Last updated: 08:53 / Thursday, 8 January 2015
Interview with Alastair Mundy

Investec: “Finally Things Are Changing With Large Companies in UK”

Investec: “Finally Things Are Changing With Large Companies in UK”

Alastair Mundy, Head of Value at Investec Asset Management, discusses in this interview where he sees the best investment potential in 2015.

What has surprised you most in 2014?

What has really surprised me this year was quite how poor the performance of Tesco’s share price was. We knew trading was tough in the food retail sector and we knew their accounting was pretty aggressive, but even we were surprised when the accounting irregularities hit the screens.

However, we are keeping faith with Tesco, we still think they can turn the business around, and we think they can compete against discount retailers. There is now new management at Tesco, Dave Lewis has come in from Unilever, and we expect him to shake things up very quickly; perhaps sell the Asian or European divisions and/or some non-corporate businesses, and perhaps be more competitive against the discount retailers.

Where do you see good value in the UK equity market in 2015?

The best value we see in the UK equity market going into 2015 is in the larger stocks in the market. Companies like HSBC, Glaxo, BP and Shell have performed poorly against the mid-cap companies over the last decade and we think finally things are changing with these very large companies. Rather than looking for acquisitions they are making disposals, reducing their non-core assets, cutting costs and we believe focusing on what is right for the shareholder.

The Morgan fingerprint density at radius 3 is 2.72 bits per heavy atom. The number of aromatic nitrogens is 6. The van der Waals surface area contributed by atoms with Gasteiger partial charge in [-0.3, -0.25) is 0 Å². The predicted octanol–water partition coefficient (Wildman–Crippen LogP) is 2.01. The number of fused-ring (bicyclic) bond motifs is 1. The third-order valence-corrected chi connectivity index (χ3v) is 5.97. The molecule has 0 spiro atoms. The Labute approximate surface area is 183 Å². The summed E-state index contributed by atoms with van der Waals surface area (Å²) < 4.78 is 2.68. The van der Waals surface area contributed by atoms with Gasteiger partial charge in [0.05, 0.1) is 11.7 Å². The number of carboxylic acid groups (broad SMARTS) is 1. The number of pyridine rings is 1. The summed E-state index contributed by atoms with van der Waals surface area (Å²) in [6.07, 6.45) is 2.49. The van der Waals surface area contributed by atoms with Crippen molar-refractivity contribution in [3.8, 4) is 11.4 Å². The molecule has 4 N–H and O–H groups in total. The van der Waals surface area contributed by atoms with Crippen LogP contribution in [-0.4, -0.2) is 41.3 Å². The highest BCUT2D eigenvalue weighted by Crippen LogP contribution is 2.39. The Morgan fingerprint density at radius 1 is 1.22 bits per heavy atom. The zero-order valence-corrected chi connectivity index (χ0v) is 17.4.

Why do you believe there is value in mega caps?

We think if mega-cap companies can shrink back to where they really have the strong competitive advantage, shareholders will be surprised at the amount of earnings growth these companies can deliver. They are on quite low valuations already compared to some other smaller companies in the market, so we think that is what is going to drive performance.

How are you positioning your portfolios in terms of strategy and style?

Our UK Special Situations portfolio is positioned increasingly towards the FTSE 100 companies, where we have a very large weighting. We have been reducing our weighting towards FTSE 250 companies over the last couple of years and this has continued in 2014. We also hold quite a lot of cash; not so that we can spend it if there is a small market fall, but to wait for some really fantastic opportunities or for individual stocks if they have profit warnings or fall significantly out of favour.

How are you positioned in your complementary assets on your Cautious Managed portfolio?

We think it is very important to focus our Cautious Managed portfolio on capital preservation at the moment, as we see a number of concerns around the world. These concerns range from geopolitical worries to fairly disappointing earnings growth for companies worldwide, and, of course, the end of quantitative easing in the US. All of these factors suggest that equity valuations should not be as high as they are. So, what do we need if we think equity valuations are going to fall? We need some complementary assets such as gold, gold equities, Norwegian krone, cash and index-linked bonds, both US and UK. We cannot be absolutely positive that these complementary assets will rise if equity markets fall significantly, but we are hoping that they will dampen volatility if equity markets become more volatile. The strategy of investing in out-of-favour companies and combining this with a focus on complementary assets that work well with equities in different times in the cycle has been a strategy that has been successful for us over the past 21 years on our Cautious Managed portfolio.